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The Gathering turned in their "metal membership" badges over a decade ago, but unlike many of their peers still bearing the torch while simplifying their music possibly in hopes of getting their tunes on the next batch of soundtracks concerning films about vampires, guns, tattoos and horseshit, this group still puts out some pretty high quality music. They also continue to be one of those acts that's a real pain in the ass to classify, which can make reviewing somewhat of a bitch since their influences seem all over the map and their style toes the line between progressive and alternative rock, which, let's face it, are two genres open to interpretation as to what the hell they really are in the first place. Disclosure doesn't make things any easier by being what it is, an experimental yet approachable work with its fair share of epics and shorter pieces that vary in execution while the overlying theme remains constant and flowing. I'm getting a headache already.
Feasibly, the best way to capture a sense of what the band are doing here is to focus on a few particular tracks. "Heroes For Ghosts" immediately springs to mind for its role as the centerpiece, a sprawling number with a few changes of pace and some noteworthy sections. It commences in a languid fashion, continuing the atmospheric vibe resonating from "Paralyzed", but adding an extra layer thanks to the smooth trumpet playing. The production is clear yet 'bassy' with no instrument left buried in the mix. Silje has already established herself well as the new vocalist by not trying to ape Anneke's dynamics, but instead opting for a more sultry delivery which suits her voice better and complements the music agreeably. Around the halfway point the song slowly crescendos as the beat evolves gradually to a more uptempo rhythm until finally a heavier guitar jumps into the fray and arouses the senses. Great shit, but after that climactic portion, the song just sort of lingers a bit too long afterwards before it finally concludes. This wouldn't have been bothersome at all if the same deal didn't occur for the other two epics, with "Meltdown" in particular being a case of a meandering tune that doesn't seem to want to leave the dais after making its point.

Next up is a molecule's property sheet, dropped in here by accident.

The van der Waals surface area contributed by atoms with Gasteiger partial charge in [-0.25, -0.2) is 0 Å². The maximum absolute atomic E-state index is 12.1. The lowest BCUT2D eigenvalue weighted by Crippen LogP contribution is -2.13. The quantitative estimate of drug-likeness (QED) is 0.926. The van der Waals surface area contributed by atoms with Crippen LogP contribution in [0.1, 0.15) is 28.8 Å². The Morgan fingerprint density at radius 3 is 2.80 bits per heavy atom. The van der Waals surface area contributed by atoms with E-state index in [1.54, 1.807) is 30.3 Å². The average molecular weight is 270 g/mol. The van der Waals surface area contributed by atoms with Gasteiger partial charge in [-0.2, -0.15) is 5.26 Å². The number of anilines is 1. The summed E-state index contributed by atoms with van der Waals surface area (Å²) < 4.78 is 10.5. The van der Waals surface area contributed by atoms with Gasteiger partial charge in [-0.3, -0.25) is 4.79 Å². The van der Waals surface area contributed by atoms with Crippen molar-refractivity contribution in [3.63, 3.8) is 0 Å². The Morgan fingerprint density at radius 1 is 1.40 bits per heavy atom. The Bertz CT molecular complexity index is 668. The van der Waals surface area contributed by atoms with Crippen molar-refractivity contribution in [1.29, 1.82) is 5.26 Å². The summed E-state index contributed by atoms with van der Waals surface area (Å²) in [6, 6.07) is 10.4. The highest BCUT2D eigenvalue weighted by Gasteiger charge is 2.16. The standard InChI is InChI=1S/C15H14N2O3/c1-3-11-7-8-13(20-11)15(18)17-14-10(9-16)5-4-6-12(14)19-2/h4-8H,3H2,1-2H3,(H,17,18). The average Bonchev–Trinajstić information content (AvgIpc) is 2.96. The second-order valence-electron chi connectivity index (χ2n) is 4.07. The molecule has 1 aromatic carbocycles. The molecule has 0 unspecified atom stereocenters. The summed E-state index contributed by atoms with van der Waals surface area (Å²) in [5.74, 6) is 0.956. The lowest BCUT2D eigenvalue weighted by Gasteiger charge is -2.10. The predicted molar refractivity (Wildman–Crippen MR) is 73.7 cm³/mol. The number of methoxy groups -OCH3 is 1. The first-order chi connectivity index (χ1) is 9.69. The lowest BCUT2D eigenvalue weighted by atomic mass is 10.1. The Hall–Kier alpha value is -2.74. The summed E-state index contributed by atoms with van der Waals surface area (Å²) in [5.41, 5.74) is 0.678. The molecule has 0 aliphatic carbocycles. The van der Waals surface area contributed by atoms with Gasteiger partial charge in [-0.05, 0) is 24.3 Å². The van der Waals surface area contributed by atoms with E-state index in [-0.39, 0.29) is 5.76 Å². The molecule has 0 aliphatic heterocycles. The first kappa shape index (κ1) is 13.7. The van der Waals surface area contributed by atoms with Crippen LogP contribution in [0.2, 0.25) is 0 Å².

"Gemini I" proves that The Gathering haven't morphed into some complete space-jam act by showcasing the band's capacity for killer vocal hooks and tight musicianship. Maybe not their most ambitious track, but one of my favorites since it rocks and the vocals are blazing during the chorus. This isn't to say that the album would benefit by loading up with more stream-lined tracks such as this since I dig the band's pursuit of creativity over accessibility, but I'm still glad it's there. The final track rehashes this tune in a mellower and less vital format, but at least this 'safe for a cocktail party' version concludes in an arresting, trippy fashion.
Another track that certainly deserves mention is the opener, which brings back the band's appreciation for post punk and new wave with fresh vigor, bringing to mind Boy era U2 through The Gathering's somewhat hard-edged yet paradoxically ethereal blender. This isn't the kind of shit I hear everyday, in fact, hardly ever, but the band's penchant for bringing about unusual and divergent elements of rock into an almost singular sound works because the band also knows how to write praiseworthy melodies that spring out exactly when the album needs them. "I Can See Four Miles" dabbles with noisy post rock for the latter half of its running time, but after that sexy dream-pop that precedes it, the transition to the bedlam is surprisingly fluid.
I had assumed that Anneke leaving the band was akin to an ice-cream scoop leaving the cone onto my lap. Possibly salvageable, but messy and conceivably not worth the effort. It's not perfect, but Disclosure has basically stymied my assumptions, demonstrating that The Gathering is not wasting its time bumbling along stupidly like The Doors did without Jim Morrison for two albums. If anything, they seem energized, full of ideas, and accommodating to their new vocalist who, dealing with some heavy shoes to fill, suits their current sound perfectly, whatever it is. I still can't label it.